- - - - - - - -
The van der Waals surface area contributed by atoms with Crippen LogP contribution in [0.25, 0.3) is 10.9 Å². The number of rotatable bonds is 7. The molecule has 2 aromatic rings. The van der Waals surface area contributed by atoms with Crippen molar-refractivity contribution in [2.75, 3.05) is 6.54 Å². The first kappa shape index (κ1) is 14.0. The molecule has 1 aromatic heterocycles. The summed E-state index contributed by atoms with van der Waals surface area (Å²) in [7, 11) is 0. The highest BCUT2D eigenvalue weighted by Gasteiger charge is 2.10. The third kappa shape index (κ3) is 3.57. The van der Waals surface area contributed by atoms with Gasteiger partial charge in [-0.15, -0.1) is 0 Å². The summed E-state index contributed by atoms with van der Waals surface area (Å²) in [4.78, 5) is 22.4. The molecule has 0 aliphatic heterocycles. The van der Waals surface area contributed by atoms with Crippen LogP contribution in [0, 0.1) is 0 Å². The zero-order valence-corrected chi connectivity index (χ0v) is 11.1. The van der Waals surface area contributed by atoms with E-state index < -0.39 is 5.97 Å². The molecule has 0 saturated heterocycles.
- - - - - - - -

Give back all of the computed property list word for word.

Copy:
The van der Waals surface area contributed by atoms with Crippen LogP contribution in [0.25, 0.3) is 10.9 Å². The number of rotatable bonds is 7. The molecule has 2 aromatic rings. The van der Waals surface area contributed by atoms with Crippen molar-refractivity contribution in [2.75, 3.05) is 6.54 Å². The first kappa shape index (κ1) is 14.0. The molecule has 1 aromatic heterocycles. The summed E-state index contributed by atoms with van der Waals surface area (Å²) in [7, 11) is 0. The highest BCUT2D eigenvalue weighted by Gasteiger charge is 2.10. The third kappa shape index (κ3) is 3.57. The van der Waals surface area contributed by atoms with Gasteiger partial charge in [-0.15, -0.1) is 0 Å². The summed E-state index contributed by atoms with van der Waals surface area (Å²) in [4.78, 5) is 22.4. The molecule has 0 aliphatic heterocycles. The van der Waals surface area contributed by atoms with Crippen LogP contribution in [0, 0.1) is 0 Å². The zero-order valence-corrected chi connectivity index (χ0v) is 11.1. The van der Waals surface area contributed by atoms with E-state index < -0.39 is 5.97 Å². The molecule has 0 saturated heterocycles.